· Queuing system and scheduler on the SGI Origin (14%)
· Capability of the Mainframe and Server Network/Internet Gateway System (MIGS) (10%)
· Ease of use of the MIGS system (11%)
· Turnaround time of the MIGS system (10%)
· Ability to locate information/documentation via the web (13%)
SCD is pleased with the large number of highly rated services, especially considering the many changes in SCD’s computational environment over the past two years. Respondents rated ease of learning the SCD computing system (70% satisfactory) at close to the same level as the 1995 level of satisfaction (74%). Seventy-nine percent of respondents rated ease of computing at SCD as satisfied or very satisfied, compared with 81% in 1995.
Chart 1, “Comparison of FY87/FY91/FY95/FY01 NSF Survey Results” (see Section 2.2) compares questions from surveys taken before the last four NSF reviews. In 1995 the computational environment was stable, with one type of high-performance computing platform. The operating system and compilers had had many years to mature and merge with the needs of the atmospheric and related sciences community. It is a credit to the SCD staff that these overall measures have continued at their high level in the face of the tremendous changes the user community has dealt with.
A major concern highlighted by the surveys is job turnaround for batch programs (i.e., model runs) on all three of SCD’s production platforms. Unfortunately, the community’s need for computing resources has outpaced the computational resources available at NCAR. We have seen a recent surge in university requests for computer time with the March 2001 allocation requests. University researchers have requested two-and-a-half times the available resources for their National Science Foundation–supported science. SCD is in the midst of a Request for Proposals (RFP) to acquire additional computational resources, which should reduce this problem; however, additional funds for computational resources are needed to satisfy current needs.
SCD continues to tune the scheduler on the IBM to improve the throughput of the system and prioritize jobs based on allocation priorities. This will include permitting SCD to easily specify users who can run long jobs of up to 200 CPU hours. We are also investigating the feasibility of providing users with a save/restart mechanism via a real-time signal.
SCD has offered assistance with code conversion and training classes on the IBM, but further steps can be taken. In April 2001, a class on the Totalview debugger was offered at NCAR. (Totalview is IBM’s recommendation for a debugger and is also the recommended debugger for Compaq, SGI, and Cray.) Based on the survey, plans are being made to repeat this class at university sites with large groups of users. We will investigate options for improving the vendor-provided documentation on Totalview. We will also investigate training options for Vampir, a visual utility for interactive debugging and optimization of message-passing codes.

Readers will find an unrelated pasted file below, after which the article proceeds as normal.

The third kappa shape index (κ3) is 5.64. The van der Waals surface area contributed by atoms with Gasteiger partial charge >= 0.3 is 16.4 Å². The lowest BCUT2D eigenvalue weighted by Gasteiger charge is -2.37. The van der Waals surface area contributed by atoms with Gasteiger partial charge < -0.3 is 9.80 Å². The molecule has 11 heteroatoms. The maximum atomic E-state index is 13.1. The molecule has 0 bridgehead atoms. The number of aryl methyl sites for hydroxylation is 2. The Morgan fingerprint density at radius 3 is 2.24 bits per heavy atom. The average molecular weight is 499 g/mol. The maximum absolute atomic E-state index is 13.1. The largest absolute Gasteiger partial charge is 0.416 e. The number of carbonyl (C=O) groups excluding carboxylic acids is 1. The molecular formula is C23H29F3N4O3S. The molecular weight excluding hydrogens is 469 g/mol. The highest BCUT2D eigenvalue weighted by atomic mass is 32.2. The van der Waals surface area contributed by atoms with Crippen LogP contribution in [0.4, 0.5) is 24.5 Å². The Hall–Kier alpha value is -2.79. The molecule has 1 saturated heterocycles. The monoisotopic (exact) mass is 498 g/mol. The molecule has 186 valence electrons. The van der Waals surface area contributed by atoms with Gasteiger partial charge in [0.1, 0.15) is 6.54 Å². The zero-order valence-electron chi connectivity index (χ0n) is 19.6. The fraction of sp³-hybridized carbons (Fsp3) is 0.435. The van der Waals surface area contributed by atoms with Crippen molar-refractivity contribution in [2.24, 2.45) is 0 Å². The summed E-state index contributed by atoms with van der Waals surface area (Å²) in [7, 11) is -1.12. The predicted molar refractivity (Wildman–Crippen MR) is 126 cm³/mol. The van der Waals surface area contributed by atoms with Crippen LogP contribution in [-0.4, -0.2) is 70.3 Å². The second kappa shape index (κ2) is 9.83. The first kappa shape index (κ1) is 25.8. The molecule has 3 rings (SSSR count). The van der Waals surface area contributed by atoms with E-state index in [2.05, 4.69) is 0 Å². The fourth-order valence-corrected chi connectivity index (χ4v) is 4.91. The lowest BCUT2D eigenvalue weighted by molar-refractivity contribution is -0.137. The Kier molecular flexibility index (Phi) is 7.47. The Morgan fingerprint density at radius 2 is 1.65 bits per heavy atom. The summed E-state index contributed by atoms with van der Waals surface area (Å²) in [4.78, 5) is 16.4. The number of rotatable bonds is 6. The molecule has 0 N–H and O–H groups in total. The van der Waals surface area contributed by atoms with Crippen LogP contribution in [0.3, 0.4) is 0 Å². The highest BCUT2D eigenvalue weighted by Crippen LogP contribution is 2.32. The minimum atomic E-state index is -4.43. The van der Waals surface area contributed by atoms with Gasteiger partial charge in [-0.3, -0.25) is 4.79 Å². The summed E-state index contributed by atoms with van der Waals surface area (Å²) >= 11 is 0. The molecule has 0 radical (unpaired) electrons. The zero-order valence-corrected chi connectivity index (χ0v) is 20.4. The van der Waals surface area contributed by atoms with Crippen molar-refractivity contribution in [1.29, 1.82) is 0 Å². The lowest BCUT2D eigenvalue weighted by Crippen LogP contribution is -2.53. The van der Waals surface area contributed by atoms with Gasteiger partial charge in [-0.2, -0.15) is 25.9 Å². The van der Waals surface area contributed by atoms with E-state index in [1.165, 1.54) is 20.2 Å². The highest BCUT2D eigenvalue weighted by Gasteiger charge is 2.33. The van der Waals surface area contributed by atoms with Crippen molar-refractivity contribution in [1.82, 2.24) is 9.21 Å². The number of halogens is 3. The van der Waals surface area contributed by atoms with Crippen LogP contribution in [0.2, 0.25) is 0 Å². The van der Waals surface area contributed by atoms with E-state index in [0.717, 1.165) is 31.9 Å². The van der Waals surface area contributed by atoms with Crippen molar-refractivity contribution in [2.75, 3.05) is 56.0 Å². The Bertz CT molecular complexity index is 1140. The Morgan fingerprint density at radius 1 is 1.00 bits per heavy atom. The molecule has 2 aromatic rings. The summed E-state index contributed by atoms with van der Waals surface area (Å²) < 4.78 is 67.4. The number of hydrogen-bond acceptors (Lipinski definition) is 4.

There were a number of comments on response time of the MSS. This concern was not reflected in the ratings, which showed only 6% dissatisfaction with MSS response time. However, based on survey comments, we believe response time is affecting users doing a lot of data retrievals and writes. To identify the nature of this problem, SCD will evaluate the effect that increases in our computational capacity and data analysis systems have had on the MSS. Solutions may include increasing the number of data paths available, the number of MSS tape drives, the amount of local disk space on the supercomputers, or other actions needed to balance the MSS with SCD’s other computational resources.
SCD appreciates the time spent by researchers to give us feedback and suggestions for improvement. These concerns and needs will play heavily in our plans for the future.
In the general survey of SCD computer users, respondents were asked to rate the overall ease of use and capabilities of NCL using the categories very satisfied, satisfied, neutral, dissatisfied, and very dissatisfied. In the detailed NCL survey, respondents were asked to rate their satisfaction with specific NCL topics using the same categories. Respondents for whom the question did not pertain were encouraged to use the rating not applicable (N/A), and these respondents were excluded when calculating the rating percentages. Respondents were also asked to rate the importance of certain enhancements to NCL as being very useful, moderately useful, not useful, or not applicable. In this case, the not applicable answers were included with the not useful category in the calculation of rating percentages.
In the NCL survey, a number of topics were highly rated. Those where the percentage of satisfied plus very satisfied exceeded 80% include:
· Capabilities of data formats (98%)
· Capabilities of file I/O (90%)
· Capabilities of data handling (89%)
· Capabilities of data processing (89%)